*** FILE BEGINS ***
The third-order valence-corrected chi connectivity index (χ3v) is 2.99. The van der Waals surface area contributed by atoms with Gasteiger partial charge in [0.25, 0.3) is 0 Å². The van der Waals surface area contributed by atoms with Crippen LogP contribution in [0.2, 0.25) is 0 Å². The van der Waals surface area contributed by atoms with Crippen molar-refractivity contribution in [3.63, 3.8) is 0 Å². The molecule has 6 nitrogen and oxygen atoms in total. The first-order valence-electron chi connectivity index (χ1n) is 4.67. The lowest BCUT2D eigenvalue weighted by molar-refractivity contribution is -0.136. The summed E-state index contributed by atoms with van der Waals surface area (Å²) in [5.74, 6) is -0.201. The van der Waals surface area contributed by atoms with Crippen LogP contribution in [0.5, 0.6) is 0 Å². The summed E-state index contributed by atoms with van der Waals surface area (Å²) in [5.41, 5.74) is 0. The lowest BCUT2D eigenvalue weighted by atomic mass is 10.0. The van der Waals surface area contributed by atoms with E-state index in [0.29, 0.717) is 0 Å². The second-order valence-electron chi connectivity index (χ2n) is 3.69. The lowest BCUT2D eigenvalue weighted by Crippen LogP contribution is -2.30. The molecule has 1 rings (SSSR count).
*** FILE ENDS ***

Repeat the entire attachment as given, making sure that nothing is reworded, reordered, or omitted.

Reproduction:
The third-order valence-corrected chi connectivity index (χ3v) is 2.99. The van der Waals surface area contributed by atoms with Gasteiger partial charge in [0.25, 0.3) is 0 Å². The van der Waals surface area contributed by atoms with Crippen LogP contribution in [0.2, 0.25) is 0 Å². The van der Waals surface area contributed by atoms with Crippen molar-refractivity contribution in [3.63, 3.8) is 0 Å². The molecule has 6 nitrogen and oxygen atoms in total. The first-order valence-electron chi connectivity index (χ1n) is 4.67. The lowest BCUT2D eigenvalue weighted by molar-refractivity contribution is -0.136. The summed E-state index contributed by atoms with van der Waals surface area (Å²) in [5.74, 6) is -0.201. The van der Waals surface area contributed by atoms with Crippen LogP contribution in [0.5, 0.6) is 0 Å². The summed E-state index contributed by atoms with van der Waals surface area (Å²) in [5.41, 5.74) is 0. The lowest BCUT2D eigenvalue weighted by atomic mass is 10.0. The van der Waals surface area contributed by atoms with E-state index in [0.29, 0.717) is 0 Å². The second-order valence-electron chi connectivity index (χ2n) is 3.69. The lowest BCUT2D eigenvalue weighted by Crippen LogP contribution is -2.30. The molecule has 1 rings (SSSR count).